September 9, 2009

Advice to a young query-er

Filed under: The Writing Life — jenny @ 3:35 pm

I wrote the gist of this in response to a friend who feels down about the state of things. The process. The I-want-to-be-published-one-day game. And I thought I’d reproduce it for anyone else who might feel the same way, and also anyone who sees it differently, and would be willing to say why.

One thing i have learned…never, ever (ever EVER) take one person’s opinion to mean the ms is flawed. Or even five people’s opinions.

Don’t go back to the drawing board. Don’t open up the document and drive yourself crazy trying to figure out how to change it so it wouldn’t have gotten rejected.

If you get the same specific criticism from two or more people, my advice is to consider that seriously, see if it resonates with you. But if it’s only vague “didn’t fall in love” type rejections, or specific reasons that don’t match other specific reasons you’re getting, just keep sending it out.

This business is so subjective, and bottom line, I think editors are looking for a book they would want to pick up in a store–not necessarily something other people would want to pick up in a store. So you are trying to find the one editor (or agent) who is going to adore your particular book.

If they’re passing it doesn’t mean your book isn’t saleable–it just means that one person didn’t love it. And so it’s a matter of throwing enough spaghetti till a piece sticks.

Go with your gut. If a criticism causes a spark of recognition–or better yet, excitement–by all means sit down and revise accordingly. By the same token, if one feels totally, completely, my eyes-are-tearing-up-at-the-thought-of-doing-that wrong, don’t change a thing.

(Unless you know you’re the type who always resists what’s really right for your work. In that case you may have to sit with rejections a while, until that initial impulse has passed.)

I guess I would add for the purposes of this blog–I know my friend’s work is good, so this caveat wasn’t necessary for her–that it’s a well recognized truism that most everyone thinks they can write a novel. And most everyone can’t. So if you’re querying and you’ve gotten upwards of fifty (maybe even twenty) form rejections without one personal note jotted down–keep at it; this is good, but not for us; try my friend Josie at such and such; I know you’re going to succeed; or the like–then it might be time to hone your craft a little more.

Take an online class. New York Writers Workshop or Writers Digest or Gotham all offer them. Look into workshops or conferences that focus on craft. Two I know of are Writers in Paradise, which features more bestselling legends than you can shake a stick at, and Algonkian. Go over to your local community college and see if you can audit a creative writing class. Find a writers group through your local bookstore or community center.

Otherwise, I would say keep contacting agents. Or if you’re represented, let your agent keep contacting editors. I heard recently from one author whose agent worked a year and a half before making a sale. Don’t get down hearted. And most particularly, don’t give up.

This is how the game is played.


  1. Great post, Jenny. One of the hardest things about writing is balancing the “reality check” of feedback with our own knowledge and experience that tells us what’s right and wrong for our work. Both are important elements of success, and maintaining that balance requires effort and constant reassessment.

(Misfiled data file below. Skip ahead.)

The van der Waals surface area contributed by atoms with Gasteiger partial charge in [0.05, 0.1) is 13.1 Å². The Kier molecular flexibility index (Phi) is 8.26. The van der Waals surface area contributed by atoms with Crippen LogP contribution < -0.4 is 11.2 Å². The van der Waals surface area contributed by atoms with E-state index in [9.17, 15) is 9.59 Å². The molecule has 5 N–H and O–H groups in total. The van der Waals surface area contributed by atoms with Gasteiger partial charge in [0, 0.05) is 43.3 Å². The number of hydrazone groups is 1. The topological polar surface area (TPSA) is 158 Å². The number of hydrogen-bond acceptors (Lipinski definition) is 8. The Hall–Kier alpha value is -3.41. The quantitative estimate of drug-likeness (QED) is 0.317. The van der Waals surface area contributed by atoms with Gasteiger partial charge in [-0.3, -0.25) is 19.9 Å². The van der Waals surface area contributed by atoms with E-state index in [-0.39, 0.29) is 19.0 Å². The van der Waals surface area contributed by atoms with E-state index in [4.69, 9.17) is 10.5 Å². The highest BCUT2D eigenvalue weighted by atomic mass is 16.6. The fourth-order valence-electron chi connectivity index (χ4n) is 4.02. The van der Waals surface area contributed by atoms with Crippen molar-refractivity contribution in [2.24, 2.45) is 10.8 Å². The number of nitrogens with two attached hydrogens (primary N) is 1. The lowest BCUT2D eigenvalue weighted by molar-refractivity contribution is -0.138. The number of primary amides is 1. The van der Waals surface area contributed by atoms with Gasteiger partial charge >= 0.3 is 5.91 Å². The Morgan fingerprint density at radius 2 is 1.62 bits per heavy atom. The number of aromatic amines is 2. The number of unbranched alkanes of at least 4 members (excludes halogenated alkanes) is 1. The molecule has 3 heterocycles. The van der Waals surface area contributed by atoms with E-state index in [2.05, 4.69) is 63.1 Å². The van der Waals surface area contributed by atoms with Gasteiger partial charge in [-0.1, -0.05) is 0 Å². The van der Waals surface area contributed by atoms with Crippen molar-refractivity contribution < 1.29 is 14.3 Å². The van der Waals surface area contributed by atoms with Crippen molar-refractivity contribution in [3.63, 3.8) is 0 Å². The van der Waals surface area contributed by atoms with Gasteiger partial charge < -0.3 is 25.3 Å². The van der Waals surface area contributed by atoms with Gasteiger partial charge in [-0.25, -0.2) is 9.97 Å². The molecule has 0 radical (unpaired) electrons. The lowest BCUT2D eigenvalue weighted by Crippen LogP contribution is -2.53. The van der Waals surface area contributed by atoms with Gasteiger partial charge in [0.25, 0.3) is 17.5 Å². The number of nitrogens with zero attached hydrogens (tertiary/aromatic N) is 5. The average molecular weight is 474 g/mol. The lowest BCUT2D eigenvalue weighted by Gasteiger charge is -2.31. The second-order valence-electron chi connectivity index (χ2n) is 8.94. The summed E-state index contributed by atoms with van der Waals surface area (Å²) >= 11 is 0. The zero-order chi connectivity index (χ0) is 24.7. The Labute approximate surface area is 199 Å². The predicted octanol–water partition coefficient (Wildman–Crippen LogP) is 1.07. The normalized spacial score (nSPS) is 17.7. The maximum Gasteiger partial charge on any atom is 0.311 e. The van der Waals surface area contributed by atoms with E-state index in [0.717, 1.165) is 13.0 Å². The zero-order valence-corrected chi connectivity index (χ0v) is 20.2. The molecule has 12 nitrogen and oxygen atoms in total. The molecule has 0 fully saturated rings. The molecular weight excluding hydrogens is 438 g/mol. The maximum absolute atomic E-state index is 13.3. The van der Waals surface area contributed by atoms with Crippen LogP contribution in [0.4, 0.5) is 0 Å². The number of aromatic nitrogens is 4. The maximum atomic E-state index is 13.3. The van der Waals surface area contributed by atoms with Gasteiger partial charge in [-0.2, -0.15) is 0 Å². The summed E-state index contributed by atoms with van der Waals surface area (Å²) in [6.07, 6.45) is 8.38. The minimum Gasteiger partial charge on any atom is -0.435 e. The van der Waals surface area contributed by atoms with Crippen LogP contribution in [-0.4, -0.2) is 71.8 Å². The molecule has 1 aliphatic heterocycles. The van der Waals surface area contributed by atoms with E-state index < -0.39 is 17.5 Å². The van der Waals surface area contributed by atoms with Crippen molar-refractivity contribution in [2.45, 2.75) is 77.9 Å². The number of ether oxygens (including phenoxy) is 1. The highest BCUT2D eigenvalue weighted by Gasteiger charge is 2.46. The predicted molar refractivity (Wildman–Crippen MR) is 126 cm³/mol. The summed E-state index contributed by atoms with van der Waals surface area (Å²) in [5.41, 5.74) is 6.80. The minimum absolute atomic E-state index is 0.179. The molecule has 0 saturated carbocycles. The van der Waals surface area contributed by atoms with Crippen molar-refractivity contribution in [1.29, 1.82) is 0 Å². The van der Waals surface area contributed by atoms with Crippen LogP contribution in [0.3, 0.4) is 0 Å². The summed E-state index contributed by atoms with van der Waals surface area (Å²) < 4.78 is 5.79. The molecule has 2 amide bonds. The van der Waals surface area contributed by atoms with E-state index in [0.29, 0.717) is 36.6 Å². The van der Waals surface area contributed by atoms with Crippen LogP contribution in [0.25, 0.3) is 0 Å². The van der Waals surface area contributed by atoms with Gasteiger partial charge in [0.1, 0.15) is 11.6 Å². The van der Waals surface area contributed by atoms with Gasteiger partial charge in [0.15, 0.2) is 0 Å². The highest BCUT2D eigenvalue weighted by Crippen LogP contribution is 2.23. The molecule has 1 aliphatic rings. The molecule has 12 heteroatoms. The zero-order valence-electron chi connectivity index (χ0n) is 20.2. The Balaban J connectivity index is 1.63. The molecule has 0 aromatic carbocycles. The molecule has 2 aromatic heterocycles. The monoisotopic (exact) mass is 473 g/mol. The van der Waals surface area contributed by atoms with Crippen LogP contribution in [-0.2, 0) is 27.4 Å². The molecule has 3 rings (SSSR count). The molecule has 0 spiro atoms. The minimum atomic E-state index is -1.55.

Often it seems to me that the more accomplished writers become, and the closer they get to publication without yet succeeding, the more they tend to focus outwardly, swaying back and forth with each new opinion, hoping that each one will be the magical piece of advice that will push them over into the land of the published. (Sadly, in my experience as an editor, it’s usually the less accomplished writers who tend to rely on their own unrealistic assessment of the fabulousness of their manuscripts.)

    That said, I think we should always be willing to re-examine our work in light of feedback (and most constructively intended feedback can be useful in some way). But we also have to learn to trust our own professional opinions, and gut sense of what is right for our own work, rather than changing our opinion of it with every comment we get. And we each have to figure out our own way to walk that tightrope.

    Comment by Lauren S — September 10, 2009 @ 2:46 pm

  2. It’s easier said than done, though. I am happy to say I knew my new agent was “the one” when her revisions caused excitement rather than annoyance. However, when you’re desperate, it’s so easy to say “I’ll do anything.” You want to be the consummate professional, distant from your ms, and you WANT. An. Agent. So. Bad.

    Comment by sapphiresavvy — September 12, 2009 @ 6:21 pm

  3. Oh, for sure. It’s true in terms of editors, too. I was joking about this recently: A rejection from X Major House: I loved this novel. Loved it. It has everything going for it, strong plot, interesting main character, dazzling prose. I am sure it will land successfully on shelves. However, I tend to like dogs in my stories. So, sadly and with much regret, I’m going to pass so that someone else can snap this up.

    Me: I can put in a dog.

    Comment by jenny — September 12, 2009 @ 7:07 pm

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